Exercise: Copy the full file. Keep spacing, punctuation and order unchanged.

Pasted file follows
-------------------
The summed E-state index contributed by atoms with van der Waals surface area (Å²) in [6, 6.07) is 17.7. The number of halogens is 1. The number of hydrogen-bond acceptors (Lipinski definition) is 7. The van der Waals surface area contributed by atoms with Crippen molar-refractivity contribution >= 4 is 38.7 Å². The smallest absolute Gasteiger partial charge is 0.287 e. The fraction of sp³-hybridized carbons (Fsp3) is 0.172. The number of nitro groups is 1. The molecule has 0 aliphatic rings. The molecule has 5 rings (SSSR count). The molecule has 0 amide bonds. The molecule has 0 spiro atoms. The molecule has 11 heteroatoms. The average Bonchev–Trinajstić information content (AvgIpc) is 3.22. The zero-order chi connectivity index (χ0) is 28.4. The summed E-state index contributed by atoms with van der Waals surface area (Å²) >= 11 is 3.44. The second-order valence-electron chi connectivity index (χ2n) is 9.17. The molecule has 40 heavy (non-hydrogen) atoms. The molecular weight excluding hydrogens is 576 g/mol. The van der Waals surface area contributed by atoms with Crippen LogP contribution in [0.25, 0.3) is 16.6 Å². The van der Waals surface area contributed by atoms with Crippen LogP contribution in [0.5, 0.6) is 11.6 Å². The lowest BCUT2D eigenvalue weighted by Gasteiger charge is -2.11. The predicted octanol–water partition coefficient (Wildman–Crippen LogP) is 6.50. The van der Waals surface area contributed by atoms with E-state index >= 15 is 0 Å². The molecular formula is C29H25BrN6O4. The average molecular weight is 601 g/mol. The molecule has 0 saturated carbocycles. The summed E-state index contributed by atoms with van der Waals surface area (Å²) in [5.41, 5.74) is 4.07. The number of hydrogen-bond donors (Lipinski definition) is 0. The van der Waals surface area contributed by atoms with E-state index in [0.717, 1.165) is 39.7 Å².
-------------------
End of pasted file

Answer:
The summed E-state index contributed by atoms with van der Waals surface area (Å²) in [6, 6.07) is 17.7. The number of halogens is 1. The number of hydrogen-bond acceptors (Lipinski definition) is 7. The van der Waals surface area contributed by atoms with Crippen molar-refractivity contribution >= 4 is 38.7 Å². The smallest absolute Gasteiger partial charge is 0.287 e. The fraction of sp³-hybridized carbons (Fsp3) is 0.172. The number of nitro groups is 1. The molecule has 0 aliphatic rings. The molecule has 5 rings (SSSR count). The molecule has 0 amide bonds. The molecule has 0 spiro atoms. The molecule has 11 heteroatoms. The average Bonchev–Trinajstić information content (AvgIpc) is 3.22. The zero-order chi connectivity index (χ0) is 28.4. The summed E-state index contributed by atoms with van der Waals surface area (Å²) >= 11 is 3.44. The second-order valence-electron chi connectivity index (χ2n) is 9.17. The molecule has 40 heavy (non-hydrogen) atoms. The molecular weight excluding hydrogens is 576 g/mol. The van der Waals surface area contributed by atoms with Crippen LogP contribution in [0.25, 0.3) is 16.6 Å². The van der Waals surface area contributed by atoms with Crippen LogP contribution in [0.5, 0.6) is 11.6 Å². The lowest BCUT2D eigenvalue weighted by Gasteiger charge is -2.11. The predicted octanol–water partition coefficient (Wildman–Crippen LogP) is 6.50. The van der Waals surface area contributed by atoms with E-state index >= 15 is 0 Å². The molecular formula is C29H25BrN6O4. The average molecular weight is 601 g/mol. The molecule has 0 saturated carbocycles. The summed E-state index contributed by atoms with van der Waals surface area (Å²) in [5.41, 5.74) is 4.07. The number of hydrogen-bond donors (Lipinski definition) is 0. The van der Waals surface area contributed by atoms with E-state index in [0.717, 1.165) is 39.7 Å².